It was about the size of a buzzard and it took me a while to realise that it was a red kite. We were only a few kilometers from the captive breeding centre at Harewood House. From the Miller Lane gate we walked along Miller Lane between the fields to a road at map ref. SE214443.

From the view point we walked along the ridge path for another 500m to the Miller Lane gate from the forest park. Looking back from here my wife spotted a large bird of prey hovering some distance away. Its hover seemed effortless with no apparent wing movement, just a slight twitch of its tail in the strong breeze.

Track to Miller Lane
Track to Miller Lane

The start of Miller Lane
The start of Miller Lane

A meadow brown butterfly
A meadow brown butterfly

Looking through the gap in the hedge opposite the end of Miller Lane
Looking through the gap in the hedge opposite the end of Miller Lane

From the car park we followed a path called the "Chippendale Ride".

At the road we crossed to a path through an archway in the hedge opposite and followed a path through the woods up to the car park at map ref.SE217442.

Path to the car park at the start of the Chippendale Ride
Path to the car park at the start of the Chippendale Ride

This large forest park absorbs many people without feeling at all crowded
This large forest park absorbs many people without feeling at all crowded

We followed this pleasant path through the woods for about 1.5km past many sculptures to map ref. SE230443.

Admiring the view from Caley Crags
Admiring the view from Caley Crags

Looking over Wharfedale from Caley Crags
Looking over Wharfedale from Caley Crags

Heading West from Caley Crags
Heading West from Caley Crags

Approaching the junction at map ref. SE225445
Approaching the junction at map ref. SE225445

From there we retraced our steps back to our car at the Caley gate entrance to the forest park. Our walk had been 9km and it had taken us almost 3 hours to walk.

 

At map ref. SE230443 we turned left off the track to follow a path over some open heath down to the top of Caley Crags. Again there was a lovely view over Wharfedale with Almscliffe Crag on the horizon across the valley. From Caley Crags we followed the path west for about 600m to a junction in the track at map ref. SE225445, that we had passed on our way out from the Caley Gate. We turned right at the junction where there is a lovely old oak tree.

Oak tree near the junction in the track at map ref. SE225445
Oak tree near the junction in the track at map ref. SE225445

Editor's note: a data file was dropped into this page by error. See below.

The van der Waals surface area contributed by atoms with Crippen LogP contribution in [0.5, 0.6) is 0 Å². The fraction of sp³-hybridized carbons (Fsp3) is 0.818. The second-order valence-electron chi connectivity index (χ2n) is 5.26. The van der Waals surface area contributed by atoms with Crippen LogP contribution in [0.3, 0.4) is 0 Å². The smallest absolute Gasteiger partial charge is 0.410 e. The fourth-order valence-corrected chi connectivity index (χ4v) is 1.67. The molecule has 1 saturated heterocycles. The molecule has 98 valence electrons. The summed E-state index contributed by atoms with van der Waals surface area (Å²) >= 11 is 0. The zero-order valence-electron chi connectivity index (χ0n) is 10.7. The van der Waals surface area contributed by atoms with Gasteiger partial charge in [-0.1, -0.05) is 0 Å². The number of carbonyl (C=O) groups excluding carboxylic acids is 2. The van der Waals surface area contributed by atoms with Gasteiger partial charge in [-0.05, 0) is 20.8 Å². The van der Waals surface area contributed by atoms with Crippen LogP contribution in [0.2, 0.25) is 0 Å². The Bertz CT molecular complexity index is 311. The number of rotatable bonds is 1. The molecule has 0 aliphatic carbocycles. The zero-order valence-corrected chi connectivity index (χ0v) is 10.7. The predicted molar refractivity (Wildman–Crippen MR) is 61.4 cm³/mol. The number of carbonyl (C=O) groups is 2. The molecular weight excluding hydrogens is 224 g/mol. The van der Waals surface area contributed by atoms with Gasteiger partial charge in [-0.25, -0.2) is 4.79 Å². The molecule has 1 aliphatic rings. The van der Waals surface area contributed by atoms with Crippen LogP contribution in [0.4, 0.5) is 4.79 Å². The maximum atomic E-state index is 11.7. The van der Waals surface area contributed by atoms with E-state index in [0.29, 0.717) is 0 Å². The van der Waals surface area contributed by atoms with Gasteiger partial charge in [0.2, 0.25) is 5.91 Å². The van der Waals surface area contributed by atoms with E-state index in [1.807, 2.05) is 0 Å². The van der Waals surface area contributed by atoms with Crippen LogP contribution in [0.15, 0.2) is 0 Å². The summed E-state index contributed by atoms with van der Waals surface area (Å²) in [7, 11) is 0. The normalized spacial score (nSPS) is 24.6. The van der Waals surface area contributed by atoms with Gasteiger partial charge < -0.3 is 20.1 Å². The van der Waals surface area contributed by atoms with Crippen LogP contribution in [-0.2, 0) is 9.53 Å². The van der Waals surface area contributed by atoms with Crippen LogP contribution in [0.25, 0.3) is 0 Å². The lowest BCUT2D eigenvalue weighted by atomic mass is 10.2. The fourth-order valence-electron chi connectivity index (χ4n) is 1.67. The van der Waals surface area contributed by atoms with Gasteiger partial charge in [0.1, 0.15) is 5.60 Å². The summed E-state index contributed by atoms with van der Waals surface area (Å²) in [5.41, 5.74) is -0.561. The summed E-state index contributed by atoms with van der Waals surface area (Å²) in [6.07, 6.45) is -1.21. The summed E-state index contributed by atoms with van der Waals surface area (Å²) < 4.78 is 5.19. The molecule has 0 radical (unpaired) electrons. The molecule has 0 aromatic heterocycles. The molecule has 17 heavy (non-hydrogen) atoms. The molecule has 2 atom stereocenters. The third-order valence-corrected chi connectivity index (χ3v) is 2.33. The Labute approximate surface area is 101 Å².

Returning down the woodland track to Caley Gate on the A660
Returning down the woodland track to the Caley Gate entrance to the forest park on the A660

Background Notes:
It's about an hour's drive from York to Otley Chevin but well worth the trip. There's a little informal lay-by on the A660 at an entrance to the Chevin Forest Park called Caley Gate and there's an information board with a map of the Chevin. The park is a nature reserve that was formally designated in 1989. The habitats found here in addition to the woodland include grassland and heathland with ponds and watercourses with outcrops of rocky millstone grit, so it supports a great variety of plants and animals. Our walk is a circular route of 9km, almost 6 miles, and from Caley Gate a broad path leads up the hillside, through the woodland with huge boulders of millstone grit that have fallen down from the crags above. With this mixture of boulders and woodland the path passes through some very pretty glades on the way up the hillside. As the path climbs there are some very good views out across Wharfedale and over Otley town. Soon the path stops climbing and follows the contour around the valley side to Danefield Gate at East Chevin Road. Here we cross the road to the East Chevin Quarry car park. When I was here a couple of years ago there was a sculptor at work in the car park carving a sandstone block to become one of the many sculptures scattered along the paths through the Chevin park. From the car park the path follows the contour along the side of the valley with lovely views out through the trees across Wharfedale. One feature to look out for on the far side of the valley is Farnley Hall. In the 1800's the hall was owned by Walter Fawkes, a close friend of Turner, the renowned artist. He was a regular visitor to Farnley Hall for about 15 years in the early 1800's and sketched and painted views of this part of Wharfedale. A famous example painted in 1812 is the snappily titled ' View of Farnley Hall in the Valley of the Wharfe in Yorkshire' and it's kept in the Rijksmuseum in Amsterdam. The walk is along some of the many informal paths through this hillside parkland and you may notice a wall by the path made of flat slabs of rock set vertically in the ground. This is the 'Vacca' wall who's origins may go back to Roman times. It's original use is unknown. Near the western end of the Chevin we turn up the hillside to the path along the ridge. We follow this path eastwards back along the ridge past two well known view points high on the gritstone edge with no obstuction to the Wharfedale panoramas. The path along the ridge is part of the route of the Dales Way Link heading for Ilkley and the start of the Dales way proper. The ridge path takes us through Miller Lane gate and along Miller Lane to cross the East Chevin Road and join the Chippendale Ride, named after Thomas Chippendale, the cabinet maker, who was born in Otley. This is a broad path and bridleway through the woodland again with a series of interesting sculpture. We follow the woodland path down to the rocky top of Caley Crags where there is another lovely view of Wharfedale, this time from a lower level around half way up the valley side. Our path goes along the top of this crag and then drops back down to Caley Gate and the lay-by at the end of our walk.